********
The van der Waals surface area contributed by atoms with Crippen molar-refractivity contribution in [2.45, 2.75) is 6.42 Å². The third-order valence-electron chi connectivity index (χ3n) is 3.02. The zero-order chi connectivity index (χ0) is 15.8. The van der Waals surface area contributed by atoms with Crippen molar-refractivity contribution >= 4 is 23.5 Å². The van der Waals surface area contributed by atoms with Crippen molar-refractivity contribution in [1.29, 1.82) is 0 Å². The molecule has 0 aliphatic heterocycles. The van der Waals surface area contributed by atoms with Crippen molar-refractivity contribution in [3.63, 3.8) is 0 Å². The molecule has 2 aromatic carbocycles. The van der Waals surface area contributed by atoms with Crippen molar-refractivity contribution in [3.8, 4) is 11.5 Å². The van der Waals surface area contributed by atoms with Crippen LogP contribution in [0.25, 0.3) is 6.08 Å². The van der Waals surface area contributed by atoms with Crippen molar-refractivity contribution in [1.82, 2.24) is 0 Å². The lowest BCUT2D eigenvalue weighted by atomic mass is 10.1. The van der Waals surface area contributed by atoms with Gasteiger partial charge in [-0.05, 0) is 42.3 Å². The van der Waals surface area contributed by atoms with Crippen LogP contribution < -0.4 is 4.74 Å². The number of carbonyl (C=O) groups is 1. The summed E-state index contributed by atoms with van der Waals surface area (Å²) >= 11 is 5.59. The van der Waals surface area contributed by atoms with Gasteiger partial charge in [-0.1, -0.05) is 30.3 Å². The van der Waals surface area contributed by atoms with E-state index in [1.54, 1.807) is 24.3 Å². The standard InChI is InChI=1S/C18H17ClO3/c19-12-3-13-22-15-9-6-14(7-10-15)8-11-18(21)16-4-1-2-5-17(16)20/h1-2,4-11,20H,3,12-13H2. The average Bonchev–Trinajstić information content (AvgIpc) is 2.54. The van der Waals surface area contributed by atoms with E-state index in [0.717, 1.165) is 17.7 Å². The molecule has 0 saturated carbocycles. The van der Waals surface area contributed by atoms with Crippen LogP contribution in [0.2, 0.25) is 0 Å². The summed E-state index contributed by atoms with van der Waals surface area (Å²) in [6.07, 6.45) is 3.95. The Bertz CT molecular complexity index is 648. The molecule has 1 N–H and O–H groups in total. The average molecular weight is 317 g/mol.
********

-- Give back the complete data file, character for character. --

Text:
The van der Waals surface area contributed by atoms with Crippen molar-refractivity contribution in [2.45, 2.75) is 6.42 Å². The third-order valence-electron chi connectivity index (χ3n) is 3.02. The zero-order chi connectivity index (χ0) is 15.8. The van der Waals surface area contributed by atoms with Crippen molar-refractivity contribution >= 4 is 23.5 Å². The van der Waals surface area contributed by atoms with Crippen molar-refractivity contribution in [1.29, 1.82) is 0 Å². The molecule has 0 aliphatic heterocycles. The van der Waals surface area contributed by atoms with Crippen molar-refractivity contribution in [3.63, 3.8) is 0 Å². The molecule has 2 aromatic carbocycles. The van der Waals surface area contributed by atoms with Crippen molar-refractivity contribution in [3.8, 4) is 11.5 Å². The van der Waals surface area contributed by atoms with Crippen LogP contribution in [0.25, 0.3) is 6.08 Å². The van der Waals surface area contributed by atoms with Crippen molar-refractivity contribution in [1.82, 2.24) is 0 Å². The lowest BCUT2D eigenvalue weighted by atomic mass is 10.1. The van der Waals surface area contributed by atoms with Gasteiger partial charge in [-0.05, 0) is 42.3 Å². The van der Waals surface area contributed by atoms with Crippen LogP contribution < -0.4 is 4.74 Å². The number of carbonyl (C=O) groups is 1. The summed E-state index contributed by atoms with van der Waals surface area (Å²) >= 11 is 5.59. The van der Waals surface area contributed by atoms with Gasteiger partial charge in [-0.1, -0.05) is 30.3 Å². The van der Waals surface area contributed by atoms with E-state index in [1.54, 1.807) is 24.3 Å². The standard InChI is InChI=1S/C18H17ClO3/c19-12-3-13-22-15-9-6-14(7-10-15)8-11-18(21)16-4-1-2-5-17(16)20/h1-2,4-11,20H,3,12-13H2. The average Bonchev–Trinajstić information content (AvgIpc) is 2.54. The van der Waals surface area contributed by atoms with E-state index in [0.717, 1.165) is 17.7 Å². The molecule has 0 saturated carbocycles. The van der Waals surface area contributed by atoms with Crippen LogP contribution in [0.2, 0.25) is 0 Å². The summed E-state index contributed by atoms with van der Waals surface area (Å²) in [6.07, 6.45) is 3.95. The Bertz CT molecular complexity index is 648. The molecule has 1 N–H and O–H groups in total. The average molecular weight is 317 g/mol.